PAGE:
Against antibiotic resistance, the answer comes from the nose

notizie del settore farmaceutico accademia del lavoro jpg

An antibiotic capable of eliminating it Staphylococcus aureus, drug resistant: this is the latest news from the scientific and pharmaceutical world. The answer to what is called antibiotic resistance would even come from the nose. In fact, it seems there is a bacterium hidden in the nose capable of killing it Staphylococcus aureus drug resistant.
To communicate the discovery, which occurred by chance, are the scientists ofEberhard Karl University of Tübingen in Germany, who published a study in the journal Nature, which shows that the human body is capable of producing a large amount of "good" microorganisms, even those that are known to be resistant to the action of medicines.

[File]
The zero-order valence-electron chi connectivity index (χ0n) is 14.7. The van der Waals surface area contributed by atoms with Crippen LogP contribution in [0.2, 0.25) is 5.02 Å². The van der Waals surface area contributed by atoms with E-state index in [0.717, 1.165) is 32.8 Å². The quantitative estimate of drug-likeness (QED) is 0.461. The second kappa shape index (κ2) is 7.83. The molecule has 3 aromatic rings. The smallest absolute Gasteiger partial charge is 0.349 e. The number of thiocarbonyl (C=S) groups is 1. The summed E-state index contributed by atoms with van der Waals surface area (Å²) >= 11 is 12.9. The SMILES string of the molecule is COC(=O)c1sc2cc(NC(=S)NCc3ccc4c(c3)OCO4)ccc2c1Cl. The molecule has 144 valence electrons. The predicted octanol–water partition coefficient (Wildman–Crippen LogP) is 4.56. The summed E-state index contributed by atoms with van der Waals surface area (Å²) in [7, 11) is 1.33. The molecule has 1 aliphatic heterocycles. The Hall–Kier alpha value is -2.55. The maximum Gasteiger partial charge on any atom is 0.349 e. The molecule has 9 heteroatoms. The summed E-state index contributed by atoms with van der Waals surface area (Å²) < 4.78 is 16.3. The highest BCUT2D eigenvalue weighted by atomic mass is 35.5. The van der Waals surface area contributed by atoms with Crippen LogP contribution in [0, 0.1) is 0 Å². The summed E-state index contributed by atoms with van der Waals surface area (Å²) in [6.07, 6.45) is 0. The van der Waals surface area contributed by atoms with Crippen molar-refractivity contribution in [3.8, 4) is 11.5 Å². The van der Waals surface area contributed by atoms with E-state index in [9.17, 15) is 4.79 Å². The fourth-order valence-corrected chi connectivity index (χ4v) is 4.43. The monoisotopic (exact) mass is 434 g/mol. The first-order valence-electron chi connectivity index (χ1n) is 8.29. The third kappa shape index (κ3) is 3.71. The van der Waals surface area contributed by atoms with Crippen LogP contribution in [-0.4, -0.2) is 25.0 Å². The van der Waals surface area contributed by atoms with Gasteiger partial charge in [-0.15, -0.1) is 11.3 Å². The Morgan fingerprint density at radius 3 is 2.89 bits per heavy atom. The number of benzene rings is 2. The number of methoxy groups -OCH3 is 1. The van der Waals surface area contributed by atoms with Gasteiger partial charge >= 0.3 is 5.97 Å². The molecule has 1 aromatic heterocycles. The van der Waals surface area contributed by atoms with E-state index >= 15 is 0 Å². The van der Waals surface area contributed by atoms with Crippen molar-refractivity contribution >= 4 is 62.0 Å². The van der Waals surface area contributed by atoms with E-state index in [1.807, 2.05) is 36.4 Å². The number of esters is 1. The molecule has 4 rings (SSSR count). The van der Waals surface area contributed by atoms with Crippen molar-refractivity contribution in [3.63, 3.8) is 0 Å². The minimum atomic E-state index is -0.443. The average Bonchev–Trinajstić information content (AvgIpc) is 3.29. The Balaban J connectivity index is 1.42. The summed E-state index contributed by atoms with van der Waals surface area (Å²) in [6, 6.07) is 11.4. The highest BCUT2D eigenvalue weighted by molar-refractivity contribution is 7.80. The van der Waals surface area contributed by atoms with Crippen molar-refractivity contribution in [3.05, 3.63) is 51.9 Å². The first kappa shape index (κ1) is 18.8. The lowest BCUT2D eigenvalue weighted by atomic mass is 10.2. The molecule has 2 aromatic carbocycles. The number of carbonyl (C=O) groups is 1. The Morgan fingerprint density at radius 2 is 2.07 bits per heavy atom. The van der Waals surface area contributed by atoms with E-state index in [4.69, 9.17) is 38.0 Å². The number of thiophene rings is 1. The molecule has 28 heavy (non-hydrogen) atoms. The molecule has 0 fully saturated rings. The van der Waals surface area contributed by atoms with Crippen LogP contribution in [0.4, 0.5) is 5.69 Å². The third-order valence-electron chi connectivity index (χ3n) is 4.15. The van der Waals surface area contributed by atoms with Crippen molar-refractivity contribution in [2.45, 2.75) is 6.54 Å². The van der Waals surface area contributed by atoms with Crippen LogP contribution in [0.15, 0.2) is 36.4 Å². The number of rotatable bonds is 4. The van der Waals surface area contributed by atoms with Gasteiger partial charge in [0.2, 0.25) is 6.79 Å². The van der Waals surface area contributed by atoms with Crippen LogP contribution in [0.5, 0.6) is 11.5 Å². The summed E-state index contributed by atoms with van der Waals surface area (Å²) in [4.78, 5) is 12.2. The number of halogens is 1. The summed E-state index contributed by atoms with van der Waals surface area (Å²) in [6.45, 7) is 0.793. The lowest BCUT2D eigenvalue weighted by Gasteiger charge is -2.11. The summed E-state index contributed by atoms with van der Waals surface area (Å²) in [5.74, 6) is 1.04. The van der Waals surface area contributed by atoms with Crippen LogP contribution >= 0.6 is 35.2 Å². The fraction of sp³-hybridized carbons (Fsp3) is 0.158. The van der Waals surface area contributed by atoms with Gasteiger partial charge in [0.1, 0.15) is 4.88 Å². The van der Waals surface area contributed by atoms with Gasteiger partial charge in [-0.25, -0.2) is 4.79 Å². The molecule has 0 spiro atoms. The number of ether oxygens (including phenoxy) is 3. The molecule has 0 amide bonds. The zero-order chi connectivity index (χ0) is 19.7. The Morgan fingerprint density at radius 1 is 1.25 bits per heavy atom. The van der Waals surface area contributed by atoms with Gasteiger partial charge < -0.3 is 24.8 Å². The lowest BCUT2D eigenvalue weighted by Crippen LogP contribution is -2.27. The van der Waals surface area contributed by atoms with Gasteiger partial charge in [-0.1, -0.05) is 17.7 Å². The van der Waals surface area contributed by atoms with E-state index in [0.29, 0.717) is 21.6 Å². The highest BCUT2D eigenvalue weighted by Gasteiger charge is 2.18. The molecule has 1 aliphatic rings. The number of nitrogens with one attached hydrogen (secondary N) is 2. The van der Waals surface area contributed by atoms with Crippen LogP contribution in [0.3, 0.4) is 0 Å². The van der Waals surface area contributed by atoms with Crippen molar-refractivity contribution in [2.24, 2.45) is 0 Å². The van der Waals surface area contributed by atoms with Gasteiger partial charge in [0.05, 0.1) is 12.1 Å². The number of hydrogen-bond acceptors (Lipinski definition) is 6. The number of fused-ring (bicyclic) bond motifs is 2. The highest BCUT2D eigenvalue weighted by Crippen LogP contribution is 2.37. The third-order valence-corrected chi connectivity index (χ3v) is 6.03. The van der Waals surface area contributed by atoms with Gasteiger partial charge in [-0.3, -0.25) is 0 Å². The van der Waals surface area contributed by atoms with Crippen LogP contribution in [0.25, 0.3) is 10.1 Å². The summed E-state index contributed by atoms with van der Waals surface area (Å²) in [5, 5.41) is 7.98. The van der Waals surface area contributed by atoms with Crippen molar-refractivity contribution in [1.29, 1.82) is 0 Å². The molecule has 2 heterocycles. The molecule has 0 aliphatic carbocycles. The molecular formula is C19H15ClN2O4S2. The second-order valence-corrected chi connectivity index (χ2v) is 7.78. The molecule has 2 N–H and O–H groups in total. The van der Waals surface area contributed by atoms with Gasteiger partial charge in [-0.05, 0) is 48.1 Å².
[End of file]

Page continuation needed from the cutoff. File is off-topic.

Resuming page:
By analyzing the nasal swabs of 187 hospitalized patients, the study led to the discovery that there are about 90 microbes in the nose and that in the nose of the sick there is a bacterium, called Staphylococcus lugdunensis, capable of stopping the action of Staphylococcus aureus, preventing it from developing resistance to drugs.


The researchers used this "good" bacterium to produce a antibiotic, the Lugdunin, already tested on mice, which has given excellent results against skin infections caused by Staphylococcus aureus. Tests are showing that the drug can kill other dangerous bacteria as well. A discovery of great importance, because the new antibiotic can be used for the development of new therapies against more dangerous bacterial infections.

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